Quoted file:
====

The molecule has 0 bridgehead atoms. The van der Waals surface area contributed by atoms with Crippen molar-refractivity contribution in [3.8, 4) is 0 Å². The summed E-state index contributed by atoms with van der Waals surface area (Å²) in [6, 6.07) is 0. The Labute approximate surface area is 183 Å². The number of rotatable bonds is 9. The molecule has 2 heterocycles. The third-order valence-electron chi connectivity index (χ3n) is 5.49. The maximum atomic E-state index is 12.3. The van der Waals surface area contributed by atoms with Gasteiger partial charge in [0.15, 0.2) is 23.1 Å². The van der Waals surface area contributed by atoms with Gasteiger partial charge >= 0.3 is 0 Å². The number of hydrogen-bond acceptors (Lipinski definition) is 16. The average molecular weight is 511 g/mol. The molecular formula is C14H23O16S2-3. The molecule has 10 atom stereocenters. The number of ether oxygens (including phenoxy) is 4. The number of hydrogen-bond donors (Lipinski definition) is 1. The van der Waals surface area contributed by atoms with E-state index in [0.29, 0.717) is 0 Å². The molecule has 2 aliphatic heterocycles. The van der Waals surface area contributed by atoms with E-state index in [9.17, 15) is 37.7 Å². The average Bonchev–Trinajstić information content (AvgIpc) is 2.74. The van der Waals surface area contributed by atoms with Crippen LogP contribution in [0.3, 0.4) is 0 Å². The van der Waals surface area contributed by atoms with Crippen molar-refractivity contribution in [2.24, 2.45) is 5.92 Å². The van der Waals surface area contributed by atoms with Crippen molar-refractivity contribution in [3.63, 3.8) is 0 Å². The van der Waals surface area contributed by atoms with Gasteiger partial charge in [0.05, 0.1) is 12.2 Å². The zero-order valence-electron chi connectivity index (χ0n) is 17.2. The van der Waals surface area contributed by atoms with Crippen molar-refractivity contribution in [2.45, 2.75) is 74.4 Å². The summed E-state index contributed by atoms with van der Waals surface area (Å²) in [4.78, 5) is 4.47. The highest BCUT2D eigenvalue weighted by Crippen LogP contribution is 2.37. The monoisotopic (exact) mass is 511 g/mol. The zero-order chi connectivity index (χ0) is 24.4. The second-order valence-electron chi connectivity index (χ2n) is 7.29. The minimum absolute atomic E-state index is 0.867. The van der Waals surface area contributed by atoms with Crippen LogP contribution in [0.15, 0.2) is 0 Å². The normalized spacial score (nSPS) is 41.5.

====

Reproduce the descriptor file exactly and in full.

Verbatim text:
The molecule has 0 bridgehead atoms. The van der Waals surface area contributed by atoms with Crippen molar-refractivity contribution in [3.8, 4) is 0 Å². The summed E-state index contributed by atoms with van der Waals surface area (Å²) in [6, 6.07) is 0. The Labute approximate surface area is 183 Å². The number of rotatable bonds is 9. The molecule has 2 heterocycles. The third-order valence-electron chi connectivity index (χ3n) is 5.49. The maximum atomic E-state index is 12.3. The van der Waals surface area contributed by atoms with Gasteiger partial charge in [0.15, 0.2) is 23.1 Å². The van der Waals surface area contributed by atoms with Gasteiger partial charge >= 0.3 is 0 Å². The number of hydrogen-bond acceptors (Lipinski definition) is 16. The average molecular weight is 511 g/mol. The molecular formula is C14H23O16S2-3. The molecule has 10 atom stereocenters. The number of ether oxygens (including phenoxy) is 4. The number of hydrogen-bond donors (Lipinski definition) is 1. The van der Waals surface area contributed by atoms with E-state index in [0.29, 0.717) is 0 Å². The molecule has 2 aliphatic heterocycles. The van der Waals surface area contributed by atoms with E-state index in [9.17, 15) is 37.7 Å². The average Bonchev–Trinajstić information content (AvgIpc) is 2.74. The van der Waals surface area contributed by atoms with Crippen LogP contribution in [0.3, 0.4) is 0 Å². The van der Waals surface area contributed by atoms with Crippen molar-refractivity contribution in [2.24, 2.45) is 5.92 Å². The van der Waals surface area contributed by atoms with Crippen molar-refractivity contribution in [3.63, 3.8) is 0 Å². The van der Waals surface area contributed by atoms with Gasteiger partial charge in [0.05, 0.1) is 12.2 Å². The zero-order valence-electron chi connectivity index (χ0n) is 17.2. The van der Waals surface area contributed by atoms with Crippen molar-refractivity contribution in [2.45, 2.75) is 74.4 Å². The summed E-state index contributed by atoms with van der Waals surface area (Å²) in [4.78, 5) is 4.47. The highest BCUT2D eigenvalue weighted by Crippen LogP contribution is 2.37. The monoisotopic (exact) mass is 511 g/mol. The zero-order chi connectivity index (χ0) is 24.4. The second-order valence-electron chi connectivity index (χ2n) is 7.29. The minimum absolute atomic E-state index is 0.867. The van der Waals surface area contributed by atoms with Crippen LogP contribution in [0.15, 0.2) is 0 Å². The normalized spacial score (nSPS) is 41.5.